|THE ROBINSON LIBRARY|
|The Robinson Library >> Science >> Zoology >> Birds >> Order Passeriformes|
The nightingale is russet brown above, dull white tinged with brown below, and has a bright rufous tail and rump. The large, black eyes are adorned with a white ring around each eye. Males and females are similar in appearance, except that males tend to be slightly larger, with larger wingspans. Average length is 6-1/2 inches, average wingspan is 8-3/4 inches. Average weight is 0.75 ounces, but females sometimes weigh more because males have higher metabolic rates due to their tendency to sing.
Distribution and Habitat
The nightingale's breeding range extends from England through western Europe to the Balkans and Asia Minor, and southward to northwestern Africa. It spends its winters in tropical Africa.
Nightingales prefer habitats with mild to warm climates. They are most often found in areas with dense, low thicket growth or woodlands with young trees (preferably hazel) and bare ground underneath.
Habits and Behaviors
This very shy bird seldom emerges from the undergrowth when feeding and is heard more often than seen.
Males do most of their singing from mid-April to mid-June. While they do sing during the day, they are most often heard at night, hence the common name. Nightingale songs can be divided into two categories, whistle songs and non-whistle songs. Whistle songs are distinct and used most often in territorial defense and mate attraction. Males respond aggressively to other males who may be entering their territory. When trying to attract a female, a male will sing for up to 50% of the night. Older males have improved mating success due to their larger song repertoire (180 to 260 song variations) and territory, which attracts females better.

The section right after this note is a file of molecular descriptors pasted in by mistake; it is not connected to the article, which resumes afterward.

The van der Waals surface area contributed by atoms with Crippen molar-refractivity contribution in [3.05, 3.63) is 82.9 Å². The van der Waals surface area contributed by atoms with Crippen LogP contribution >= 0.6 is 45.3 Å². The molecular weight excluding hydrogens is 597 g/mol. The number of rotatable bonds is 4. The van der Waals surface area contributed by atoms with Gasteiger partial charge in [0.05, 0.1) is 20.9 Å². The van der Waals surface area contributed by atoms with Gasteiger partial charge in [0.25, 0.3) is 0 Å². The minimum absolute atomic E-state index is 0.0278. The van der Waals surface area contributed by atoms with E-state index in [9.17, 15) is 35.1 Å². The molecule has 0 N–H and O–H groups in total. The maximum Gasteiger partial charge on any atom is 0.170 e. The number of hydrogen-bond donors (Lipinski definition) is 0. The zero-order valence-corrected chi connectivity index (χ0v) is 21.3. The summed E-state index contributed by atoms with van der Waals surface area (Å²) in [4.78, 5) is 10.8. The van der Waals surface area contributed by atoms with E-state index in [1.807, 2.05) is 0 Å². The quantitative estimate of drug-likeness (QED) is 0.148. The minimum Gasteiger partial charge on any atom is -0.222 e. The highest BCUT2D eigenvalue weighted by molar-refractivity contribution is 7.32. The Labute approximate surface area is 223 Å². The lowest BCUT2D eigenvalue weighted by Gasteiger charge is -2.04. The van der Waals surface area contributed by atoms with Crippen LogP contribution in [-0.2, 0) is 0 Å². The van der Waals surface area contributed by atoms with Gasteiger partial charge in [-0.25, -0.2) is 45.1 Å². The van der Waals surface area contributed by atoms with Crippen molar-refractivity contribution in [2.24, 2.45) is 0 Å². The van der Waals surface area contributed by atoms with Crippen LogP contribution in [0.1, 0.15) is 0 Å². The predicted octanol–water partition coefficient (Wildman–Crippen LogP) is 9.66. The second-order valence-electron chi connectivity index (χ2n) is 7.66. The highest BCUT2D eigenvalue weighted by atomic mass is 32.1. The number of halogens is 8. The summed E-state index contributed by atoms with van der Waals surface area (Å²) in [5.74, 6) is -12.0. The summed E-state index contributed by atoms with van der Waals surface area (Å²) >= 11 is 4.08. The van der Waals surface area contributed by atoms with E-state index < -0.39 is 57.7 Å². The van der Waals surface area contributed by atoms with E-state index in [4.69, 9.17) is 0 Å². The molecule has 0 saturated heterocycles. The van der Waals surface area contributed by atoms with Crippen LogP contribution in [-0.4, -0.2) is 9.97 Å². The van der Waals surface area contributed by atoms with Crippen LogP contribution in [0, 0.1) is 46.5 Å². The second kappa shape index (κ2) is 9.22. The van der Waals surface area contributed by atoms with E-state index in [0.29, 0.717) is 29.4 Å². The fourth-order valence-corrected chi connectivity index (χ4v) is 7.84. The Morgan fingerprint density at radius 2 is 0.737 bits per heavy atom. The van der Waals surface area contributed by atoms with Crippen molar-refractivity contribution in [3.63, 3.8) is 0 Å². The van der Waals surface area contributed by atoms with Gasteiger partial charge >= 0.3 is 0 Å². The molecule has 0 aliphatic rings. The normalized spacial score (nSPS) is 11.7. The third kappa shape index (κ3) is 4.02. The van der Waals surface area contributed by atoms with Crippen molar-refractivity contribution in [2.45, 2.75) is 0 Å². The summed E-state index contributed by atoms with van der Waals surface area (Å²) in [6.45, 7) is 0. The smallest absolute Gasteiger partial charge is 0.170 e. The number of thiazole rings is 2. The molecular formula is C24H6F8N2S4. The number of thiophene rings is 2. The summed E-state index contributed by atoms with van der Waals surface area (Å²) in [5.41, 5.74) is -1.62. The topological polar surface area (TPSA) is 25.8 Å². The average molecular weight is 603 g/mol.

Nightingales are solitary outside of the breeding season. They are territorial, but there are no social hierarchies.
The male begins displaying to females in mid-April by spreading his tail and rapidly moving it up and down and by fluttering his wings with his head dipped. Up to 49% of males may not successfully find a mate. Nightingales are seasonally monogamous.
The bulky nest, built by the female alone, is made of dead leaves, especially oak leaves, and is lined with dead grass and some hair. It is built on or slightly above the ground among brambles and nettles or in hedges. The 4-5 olive-green or olive-brown eggs are incubated by the female alone for 13-14 days, but both parents work to keep the young fed. Fledging occursat 11-12 days, but the parents will continue to feed the young for another 15-30 days.
Nightingales are sexually mature at about a year, and can live up to 5 years.
Nightingales feed primarily on worms, spiders, and insects (especially beetles, the larvae of butterflies and moths, and the pupae of ants), but will take fruits and berries in the autumn. Most feeding is done on the ground.
|The Robinson Library
>> Zoology >> Birds >> Order Passeriformes
This page was last updated on June 11, 2017.